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Rapido Trains HO Budd Rail Diesel Car

Read this review from the July 2018 Model Railroader
Rapido Trains HO Budd Rail Diesel Car
Rapido Trains HO Budd Rail Diesel Car
The car that revived branchline passenger operations for many railroads after World War II stands ready to do the same for HO scale railroads. Rapido Trains has released a highly accurate model of the Budd Rail Diesel Car, or RDC, in three body styles. Available equipped with an ESU LokSound Digital Command Control (DCC) decoder, Rapido’s RDC-1, RDC-2, and RDC-3 boast accurate modeling, smooth operation, and a high level
of detail.

Everything old is new again. Budd’s RDCs were an immediate hit, which seemed to baffle rail watchers of the day. In the few years after the first RDCs hit the rails, Trains magazine (then called Trains & Travel) ran four articles on them, all asking some variation of the question, “Just what are these things?”

After all, as one of the articles observed, self-propelled gas-electric cars – then called “doodlebugs” – had been tried and discarded years earlier as impractical and underpowered. Yet, here was this audacious (and fairly new) car builder, trying to bring the concept back, and improbably succeeding.

The reason for Budd’s success was in part due to its technological innovation, including the company’s “Shotweld” technique for welding stainless steel without damaging its anti-­corrosive properties. The car’s performance was also impressive, outpacing the Pennsylvania RR’s M.U. cars in acceleration tests and beating Denver & Rio Grande Western’s California Zephyr on a test run from Denver to Moffat Tunnel.

But the biggest factor in its success may have simply been timing. As automobile sales and highway construction both skyrocketed in the years following World War II, passenger demand on the railroads fell. For many roads, it became too expensive to run a diesel locomotive with only one or two passenger cars in tow. A single Budd RDC-1, on the other hand, could carry 90 passengers and cost about 50 percent less to operate than a locomotive-hauled passenger train.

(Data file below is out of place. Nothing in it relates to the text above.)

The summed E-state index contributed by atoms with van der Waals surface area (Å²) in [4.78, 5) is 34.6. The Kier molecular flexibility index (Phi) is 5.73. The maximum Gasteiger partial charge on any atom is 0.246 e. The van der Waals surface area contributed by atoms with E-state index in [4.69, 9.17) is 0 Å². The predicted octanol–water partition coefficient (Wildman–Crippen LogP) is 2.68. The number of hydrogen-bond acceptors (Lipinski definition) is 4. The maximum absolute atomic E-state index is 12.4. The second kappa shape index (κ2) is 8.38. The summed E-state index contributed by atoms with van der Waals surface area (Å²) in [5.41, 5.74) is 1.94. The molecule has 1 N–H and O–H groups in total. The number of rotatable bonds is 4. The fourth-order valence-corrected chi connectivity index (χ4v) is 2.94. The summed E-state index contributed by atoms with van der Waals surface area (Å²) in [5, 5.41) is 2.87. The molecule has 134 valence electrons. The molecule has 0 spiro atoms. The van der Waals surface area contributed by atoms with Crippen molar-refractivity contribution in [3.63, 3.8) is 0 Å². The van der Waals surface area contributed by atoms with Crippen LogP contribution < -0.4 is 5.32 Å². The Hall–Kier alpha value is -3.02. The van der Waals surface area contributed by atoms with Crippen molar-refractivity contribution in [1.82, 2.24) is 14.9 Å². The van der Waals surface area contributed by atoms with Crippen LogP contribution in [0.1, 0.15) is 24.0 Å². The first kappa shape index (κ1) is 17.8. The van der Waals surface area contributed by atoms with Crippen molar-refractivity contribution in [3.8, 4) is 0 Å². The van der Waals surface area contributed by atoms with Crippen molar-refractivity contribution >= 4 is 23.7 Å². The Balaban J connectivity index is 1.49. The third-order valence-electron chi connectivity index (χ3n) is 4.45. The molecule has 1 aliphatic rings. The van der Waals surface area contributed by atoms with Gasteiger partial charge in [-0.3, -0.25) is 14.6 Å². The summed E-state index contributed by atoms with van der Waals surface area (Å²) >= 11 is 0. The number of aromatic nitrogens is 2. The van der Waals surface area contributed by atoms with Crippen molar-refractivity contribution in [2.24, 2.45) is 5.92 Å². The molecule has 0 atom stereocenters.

Between 1949 and 1962, Budd built 398 Rail Diesel Cars, some of which are in revenue operation today. Railroads employed them on branch lines and other little-­traveled routes, and in urban commuter service. The cars came in four configurations: the all-passenger RDC-1; the RDC-2, with a baggage compartment and seats for 70; the RDC-3, with 48 seats, a baggage compartment, and a Railway Post Office; and the RDC-4, an RPO-baggage car with no passenger space. Rapido offers HO scale models of the first three. We tested its RDC-1.
The twin motors and drivetrains are concealed in enclosures between the seats, to give an unobstructed view through the windows. A socket accepts a DCC decoder
A dashing figure. Rapido’s model looks sharp, with its factory-applied wire grab irons, etched-metal grills, crisp graphics, and smooth simulated stainless-­steel finish. The underbody is likewise impressive, with the array of tanks, pipes, reservoirs, brake lines, and other equipment Rapido is known for.

The interior is just as impressive, with constant lighting and painted seats. The twin motors are hidden in enclosures between the rows of seats, below window level, offering an unobstructed view.

The models bear truck sideframes, Gyralights, and other details specific to their prototypes. But to ensure modelers can accurately reproduce every variant of the prototype at any point during its life, Rapido’s RDC includes a sheet of decals and a packet of optional, user-­applied details, including a pilot, a pilot cover, window grills, alternate roof grills, exhaust stacks, antennas, horns, diaphragms, and a Gyralite housing.

Model Railroader published drawings of the RDCs in its September 1953 issue. Rapido’s model matched every dimension I measured and checked against that drawing. The model RDC-1 also matched prototype photos in appearance and placement of details.